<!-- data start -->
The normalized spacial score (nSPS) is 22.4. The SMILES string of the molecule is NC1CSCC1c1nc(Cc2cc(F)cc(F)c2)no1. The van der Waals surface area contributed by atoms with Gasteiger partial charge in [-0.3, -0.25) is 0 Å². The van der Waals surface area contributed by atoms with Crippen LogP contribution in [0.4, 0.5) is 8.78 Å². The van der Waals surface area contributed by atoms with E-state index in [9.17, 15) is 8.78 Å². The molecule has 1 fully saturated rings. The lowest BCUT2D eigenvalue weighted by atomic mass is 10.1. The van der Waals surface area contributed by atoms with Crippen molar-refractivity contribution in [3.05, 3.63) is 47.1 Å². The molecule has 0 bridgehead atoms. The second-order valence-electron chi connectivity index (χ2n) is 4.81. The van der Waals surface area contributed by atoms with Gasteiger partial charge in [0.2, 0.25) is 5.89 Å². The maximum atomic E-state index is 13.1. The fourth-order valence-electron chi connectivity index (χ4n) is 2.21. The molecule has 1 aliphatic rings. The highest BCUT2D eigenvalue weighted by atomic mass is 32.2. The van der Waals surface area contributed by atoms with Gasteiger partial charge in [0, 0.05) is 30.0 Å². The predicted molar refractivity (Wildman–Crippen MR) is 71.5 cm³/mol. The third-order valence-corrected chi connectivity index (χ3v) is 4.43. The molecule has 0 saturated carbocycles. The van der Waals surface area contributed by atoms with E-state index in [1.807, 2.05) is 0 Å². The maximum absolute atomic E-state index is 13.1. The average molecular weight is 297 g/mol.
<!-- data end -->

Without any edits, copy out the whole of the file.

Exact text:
The normalized spacial score (nSPS) is 22.4. The SMILES string of the molecule is NC1CSCC1c1nc(Cc2cc(F)cc(F)c2)no1. The van der Waals surface area contributed by atoms with Gasteiger partial charge in [-0.3, -0.25) is 0 Å². The van der Waals surface area contributed by atoms with Crippen LogP contribution in [0.4, 0.5) is 8.78 Å². The van der Waals surface area contributed by atoms with E-state index in [9.17, 15) is 8.78 Å². The molecule has 1 fully saturated rings. The lowest BCUT2D eigenvalue weighted by atomic mass is 10.1. The van der Waals surface area contributed by atoms with Crippen molar-refractivity contribution in [3.05, 3.63) is 47.1 Å². The molecule has 0 bridgehead atoms. The second-order valence-electron chi connectivity index (χ2n) is 4.81. The van der Waals surface area contributed by atoms with Gasteiger partial charge in [0.2, 0.25) is 5.89 Å². The maximum atomic E-state index is 13.1. The fourth-order valence-electron chi connectivity index (χ4n) is 2.21. The molecule has 1 aliphatic rings. The highest BCUT2D eigenvalue weighted by atomic mass is 32.2. The van der Waals surface area contributed by atoms with Gasteiger partial charge in [0, 0.05) is 30.0 Å². The predicted molar refractivity (Wildman–Crippen MR) is 71.5 cm³/mol. The third-order valence-corrected chi connectivity index (χ3v) is 4.43. The molecule has 0 saturated carbocycles. The van der Waals surface area contributed by atoms with E-state index in [1.807, 2.05) is 0 Å². The maximum absolute atomic E-state index is 13.1. The average molecular weight is 297 g/mol.